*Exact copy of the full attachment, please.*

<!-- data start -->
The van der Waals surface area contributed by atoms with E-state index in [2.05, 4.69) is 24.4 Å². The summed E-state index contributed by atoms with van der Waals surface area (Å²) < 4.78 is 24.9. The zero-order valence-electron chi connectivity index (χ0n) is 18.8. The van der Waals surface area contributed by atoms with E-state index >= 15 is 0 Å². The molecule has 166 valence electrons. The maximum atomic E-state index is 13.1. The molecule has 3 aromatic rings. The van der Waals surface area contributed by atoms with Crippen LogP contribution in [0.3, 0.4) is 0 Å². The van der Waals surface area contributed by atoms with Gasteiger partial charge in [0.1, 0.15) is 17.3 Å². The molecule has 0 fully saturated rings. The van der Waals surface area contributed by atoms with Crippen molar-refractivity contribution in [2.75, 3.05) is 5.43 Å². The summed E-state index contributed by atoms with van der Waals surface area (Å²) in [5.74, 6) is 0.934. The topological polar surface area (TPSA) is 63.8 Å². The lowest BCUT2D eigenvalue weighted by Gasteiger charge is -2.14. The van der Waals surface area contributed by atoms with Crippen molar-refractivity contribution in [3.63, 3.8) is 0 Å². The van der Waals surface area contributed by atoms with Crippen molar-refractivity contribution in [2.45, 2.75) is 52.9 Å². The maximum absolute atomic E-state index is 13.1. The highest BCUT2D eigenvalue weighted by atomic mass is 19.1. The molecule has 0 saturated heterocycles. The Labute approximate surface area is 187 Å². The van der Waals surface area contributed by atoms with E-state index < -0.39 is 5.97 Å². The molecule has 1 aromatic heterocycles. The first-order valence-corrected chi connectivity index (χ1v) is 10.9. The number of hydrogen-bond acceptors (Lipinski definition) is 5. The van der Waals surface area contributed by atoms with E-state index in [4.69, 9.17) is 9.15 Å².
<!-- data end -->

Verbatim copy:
The van der Waals surface area contributed by atoms with E-state index in [2.05, 4.69) is 24.4 Å². The summed E-state index contributed by atoms with van der Waals surface area (Å²) < 4.78 is 24.9. The zero-order valence-electron chi connectivity index (χ0n) is 18.8. The van der Waals surface area contributed by atoms with E-state index >= 15 is 0 Å². The molecule has 166 valence electrons. The maximum atomic E-state index is 13.1. The molecule has 3 aromatic rings. The van der Waals surface area contributed by atoms with Crippen LogP contribution in [0.3, 0.4) is 0 Å². The van der Waals surface area contributed by atoms with Gasteiger partial charge in [0.1, 0.15) is 17.3 Å². The molecule has 0 fully saturated rings. The van der Waals surface area contributed by atoms with Crippen molar-refractivity contribution in [2.75, 3.05) is 5.43 Å². The summed E-state index contributed by atoms with van der Waals surface area (Å²) in [5.74, 6) is 0.934. The topological polar surface area (TPSA) is 63.8 Å². The lowest BCUT2D eigenvalue weighted by Gasteiger charge is -2.14. The van der Waals surface area contributed by atoms with Crippen molar-refractivity contribution in [3.63, 3.8) is 0 Å². The van der Waals surface area contributed by atoms with Crippen molar-refractivity contribution in [2.45, 2.75) is 52.9 Å². The maximum absolute atomic E-state index is 13.1. The highest BCUT2D eigenvalue weighted by atomic mass is 19.1. The molecule has 0 saturated heterocycles. The Labute approximate surface area is 187 Å². The van der Waals surface area contributed by atoms with E-state index < -0.39 is 5.97 Å². The molecule has 1 aromatic heterocycles. The first-order valence-corrected chi connectivity index (χ1v) is 10.9. The number of hydrogen-bond acceptors (Lipinski definition) is 5. The van der Waals surface area contributed by atoms with E-state index in [4.69, 9.17) is 9.15 Å².